Published on December 18, 2023 by Premium

Chair Powell's intention to separate interest rate and balance sheet policy will likely extend quantitative tightening to well into 2025. The Fed has historically linked their interest rate and balance sheet policy together so that the two have always moved in the same direction. But Chair Powell appears to endorse the view that QT can continue when rate cuts are intended to normalize interest rates rather than to add accommodation. With current policy perceived to

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Reflexivity

Published on December 11, 2023 by Premium

A sharp decline in interest rates in benign economic conditions opens up the possibility of a re-acceleration in economic activity that would limit the number of future Fed cuts. One mechanism through which higher interest rates slow the economy is through reduced lending, where higher rates discourage borrowers and prompt lenders to retrench on credit concerns. Despite an aggressive rise in rates, a wide range of measures on credit quality show only modest deterioration to

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Crash Up

Published on December 4, 2023 by Premium

The coming months are looking to be very positive for equity markets as rate cuts are expected to occur in the context of significant deficit spending. In the modern financial system, Treasuries are money like assets so deficit spending is comparable to a form of money printing. As interest rates decline, Treasuries become less attractive and investors tend to rebalance into riskier assets. Given the size of the fiscal deficit, investor portfolios are growing significantly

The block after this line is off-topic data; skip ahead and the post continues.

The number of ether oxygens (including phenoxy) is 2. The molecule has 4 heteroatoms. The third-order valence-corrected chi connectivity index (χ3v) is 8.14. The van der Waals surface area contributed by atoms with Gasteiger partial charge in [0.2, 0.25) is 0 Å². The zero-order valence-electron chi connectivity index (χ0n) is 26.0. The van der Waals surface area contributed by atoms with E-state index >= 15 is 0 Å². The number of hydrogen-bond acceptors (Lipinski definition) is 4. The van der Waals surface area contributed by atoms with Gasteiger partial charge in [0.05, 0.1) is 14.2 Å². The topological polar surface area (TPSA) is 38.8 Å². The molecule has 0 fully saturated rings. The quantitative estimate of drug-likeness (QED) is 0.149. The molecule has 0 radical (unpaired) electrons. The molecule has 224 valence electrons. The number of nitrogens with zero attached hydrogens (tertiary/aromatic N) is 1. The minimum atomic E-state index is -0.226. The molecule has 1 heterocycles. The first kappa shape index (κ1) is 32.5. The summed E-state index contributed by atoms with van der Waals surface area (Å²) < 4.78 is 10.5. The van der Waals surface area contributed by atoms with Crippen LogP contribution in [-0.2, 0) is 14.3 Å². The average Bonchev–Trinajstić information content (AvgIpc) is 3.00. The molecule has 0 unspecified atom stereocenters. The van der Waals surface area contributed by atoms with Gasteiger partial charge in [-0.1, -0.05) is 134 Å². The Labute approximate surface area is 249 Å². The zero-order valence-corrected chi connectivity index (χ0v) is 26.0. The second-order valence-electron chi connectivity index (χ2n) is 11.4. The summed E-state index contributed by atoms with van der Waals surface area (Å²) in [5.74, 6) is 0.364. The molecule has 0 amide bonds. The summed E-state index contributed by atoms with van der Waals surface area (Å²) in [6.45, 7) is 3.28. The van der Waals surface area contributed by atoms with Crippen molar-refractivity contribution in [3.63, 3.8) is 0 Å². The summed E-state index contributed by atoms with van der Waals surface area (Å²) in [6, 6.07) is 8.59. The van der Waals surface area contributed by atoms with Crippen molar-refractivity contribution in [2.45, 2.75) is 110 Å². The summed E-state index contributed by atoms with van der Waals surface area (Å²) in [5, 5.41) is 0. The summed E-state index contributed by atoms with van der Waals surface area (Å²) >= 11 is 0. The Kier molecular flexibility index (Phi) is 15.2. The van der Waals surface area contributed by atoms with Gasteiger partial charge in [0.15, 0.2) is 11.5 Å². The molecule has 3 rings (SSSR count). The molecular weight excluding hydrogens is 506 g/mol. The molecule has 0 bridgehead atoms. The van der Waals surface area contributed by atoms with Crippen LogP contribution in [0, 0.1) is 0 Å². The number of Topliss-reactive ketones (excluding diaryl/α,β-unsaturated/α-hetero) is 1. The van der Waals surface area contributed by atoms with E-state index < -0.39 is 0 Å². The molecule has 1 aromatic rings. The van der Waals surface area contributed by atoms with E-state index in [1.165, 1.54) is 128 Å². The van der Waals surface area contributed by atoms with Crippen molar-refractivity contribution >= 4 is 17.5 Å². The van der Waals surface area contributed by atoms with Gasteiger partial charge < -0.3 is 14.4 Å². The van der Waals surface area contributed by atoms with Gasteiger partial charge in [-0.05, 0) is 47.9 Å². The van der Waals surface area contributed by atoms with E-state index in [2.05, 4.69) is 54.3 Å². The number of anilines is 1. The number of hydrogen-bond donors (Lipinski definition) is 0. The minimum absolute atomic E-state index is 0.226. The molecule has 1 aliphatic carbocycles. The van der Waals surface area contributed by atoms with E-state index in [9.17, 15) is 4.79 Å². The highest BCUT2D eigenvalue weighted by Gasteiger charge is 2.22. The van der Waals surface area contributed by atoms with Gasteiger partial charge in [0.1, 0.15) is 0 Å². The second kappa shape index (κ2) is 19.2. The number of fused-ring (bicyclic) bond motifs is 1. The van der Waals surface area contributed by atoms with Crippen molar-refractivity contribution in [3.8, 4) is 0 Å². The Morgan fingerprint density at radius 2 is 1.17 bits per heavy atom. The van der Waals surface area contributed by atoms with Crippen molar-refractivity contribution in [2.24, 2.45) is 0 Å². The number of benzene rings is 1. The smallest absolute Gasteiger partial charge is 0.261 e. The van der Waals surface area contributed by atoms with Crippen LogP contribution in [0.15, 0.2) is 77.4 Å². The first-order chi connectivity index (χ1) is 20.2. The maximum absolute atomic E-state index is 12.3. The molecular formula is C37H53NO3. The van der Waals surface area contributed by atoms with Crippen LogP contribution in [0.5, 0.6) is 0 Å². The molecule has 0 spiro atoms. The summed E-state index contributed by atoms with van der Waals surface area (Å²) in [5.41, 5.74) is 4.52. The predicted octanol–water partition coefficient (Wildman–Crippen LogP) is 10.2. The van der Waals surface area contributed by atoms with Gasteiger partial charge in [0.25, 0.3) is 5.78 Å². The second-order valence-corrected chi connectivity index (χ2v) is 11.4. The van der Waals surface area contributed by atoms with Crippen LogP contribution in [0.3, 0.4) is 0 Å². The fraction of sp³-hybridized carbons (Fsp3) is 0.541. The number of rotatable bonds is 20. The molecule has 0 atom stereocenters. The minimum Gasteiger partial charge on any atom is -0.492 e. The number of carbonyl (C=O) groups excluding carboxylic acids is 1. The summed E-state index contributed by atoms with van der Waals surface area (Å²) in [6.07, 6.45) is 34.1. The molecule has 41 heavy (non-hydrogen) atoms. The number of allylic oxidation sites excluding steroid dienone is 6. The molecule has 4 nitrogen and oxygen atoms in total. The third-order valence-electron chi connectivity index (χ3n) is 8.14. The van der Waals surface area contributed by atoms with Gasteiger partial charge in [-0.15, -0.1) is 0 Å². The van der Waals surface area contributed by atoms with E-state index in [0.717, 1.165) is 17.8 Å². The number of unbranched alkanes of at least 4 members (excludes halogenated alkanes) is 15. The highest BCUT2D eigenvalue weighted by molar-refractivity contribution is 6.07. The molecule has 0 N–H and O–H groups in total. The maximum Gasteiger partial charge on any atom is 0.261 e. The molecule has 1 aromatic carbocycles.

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Inventory Costs

Published on November 27, 2023 by Premium

Treasury yields may resume their upward trend as the repricing of Fed policy expectations is likely over and swap spreads continue to widen from on-going issuance. Treasury yields can be thought of as determined by the market's expectation of the path of Fed policy and an extra "premium" to entice investors. Steady progress towards disinflation has recently led a downward repricing in rates as the market both moved up its expectation of Fed rate cuts

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Regs Will Increase Until Liquidity Improves

Published on November 20, 2023 by Premium

The Fed's recent Treasury market conference offered three notable insights that suggest Treasury market liquidity will continue its structural decline. First, dealer balance sheet constraints have moved from ones that could be solved through central clearing to those that would require other adjustments. Secondly, mandatory Treasury repo clearing may reduce market liquidity by raising the cost of financing due to higher collateral haircuts. Lastly, mutual funds may not become significant marginal investors in cash Treasuries